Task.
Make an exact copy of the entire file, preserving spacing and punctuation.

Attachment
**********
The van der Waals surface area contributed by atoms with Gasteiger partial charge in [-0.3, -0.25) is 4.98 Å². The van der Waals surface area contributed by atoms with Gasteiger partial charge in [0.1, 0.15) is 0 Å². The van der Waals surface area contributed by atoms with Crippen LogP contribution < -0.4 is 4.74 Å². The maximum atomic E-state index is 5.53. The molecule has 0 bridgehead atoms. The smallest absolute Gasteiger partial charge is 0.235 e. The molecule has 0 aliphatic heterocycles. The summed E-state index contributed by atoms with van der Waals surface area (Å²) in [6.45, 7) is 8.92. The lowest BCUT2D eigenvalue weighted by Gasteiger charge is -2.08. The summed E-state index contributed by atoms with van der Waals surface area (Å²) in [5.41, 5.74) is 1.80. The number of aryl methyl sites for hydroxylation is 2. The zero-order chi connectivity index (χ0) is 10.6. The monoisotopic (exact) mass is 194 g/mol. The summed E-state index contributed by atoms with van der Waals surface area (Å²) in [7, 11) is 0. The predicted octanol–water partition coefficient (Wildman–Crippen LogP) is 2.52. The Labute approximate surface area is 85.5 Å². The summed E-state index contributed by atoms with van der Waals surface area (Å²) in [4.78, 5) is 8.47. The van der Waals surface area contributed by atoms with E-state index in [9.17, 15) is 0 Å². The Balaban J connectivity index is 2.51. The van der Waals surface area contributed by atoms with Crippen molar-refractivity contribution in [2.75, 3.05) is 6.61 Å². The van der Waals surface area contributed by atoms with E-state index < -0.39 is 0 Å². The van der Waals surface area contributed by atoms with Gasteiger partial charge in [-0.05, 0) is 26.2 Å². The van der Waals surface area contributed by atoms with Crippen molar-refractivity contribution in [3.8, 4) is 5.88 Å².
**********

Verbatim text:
The van der Waals surface area contributed by atoms with Gasteiger partial charge in [-0.3, -0.25) is 4.98 Å². The van der Waals surface area contributed by atoms with Gasteiger partial charge in [0.1, 0.15) is 0 Å². The van der Waals surface area contributed by atoms with Crippen LogP contribution < -0.4 is 4.74 Å². The maximum atomic E-state index is 5.53. The molecule has 0 bridgehead atoms. The smallest absolute Gasteiger partial charge is 0.235 e. The molecule has 0 aliphatic heterocycles. The summed E-state index contributed by atoms with van der Waals surface area (Å²) in [6.45, 7) is 8.92. The lowest BCUT2D eigenvalue weighted by Gasteiger charge is -2.08. The summed E-state index contributed by atoms with van der Waals surface area (Å²) in [5.41, 5.74) is 1.80. The number of aryl methyl sites for hydroxylation is 2. The zero-order chi connectivity index (χ0) is 10.6. The monoisotopic (exact) mass is 194 g/mol. The summed E-state index contributed by atoms with van der Waals surface area (Å²) in [7, 11) is 0. The predicted octanol–water partition coefficient (Wildman–Crippen LogP) is 2.52. The Labute approximate surface area is 85.5 Å². The summed E-state index contributed by atoms with van der Waals surface area (Å²) in [4.78, 5) is 8.47. The van der Waals surface area contributed by atoms with E-state index in [9.17, 15) is 0 Å². The Balaban J connectivity index is 2.51. The van der Waals surface area contributed by atoms with Crippen molar-refractivity contribution in [2.75, 3.05) is 6.61 Å². The van der Waals surface area contributed by atoms with E-state index < -0.39 is 0 Å². The van der Waals surface area contributed by atoms with Gasteiger partial charge in [-0.05, 0) is 26.2 Å². The van der Waals surface area contributed by atoms with Crippen molar-refractivity contribution in [3.8, 4) is 5.88 Å².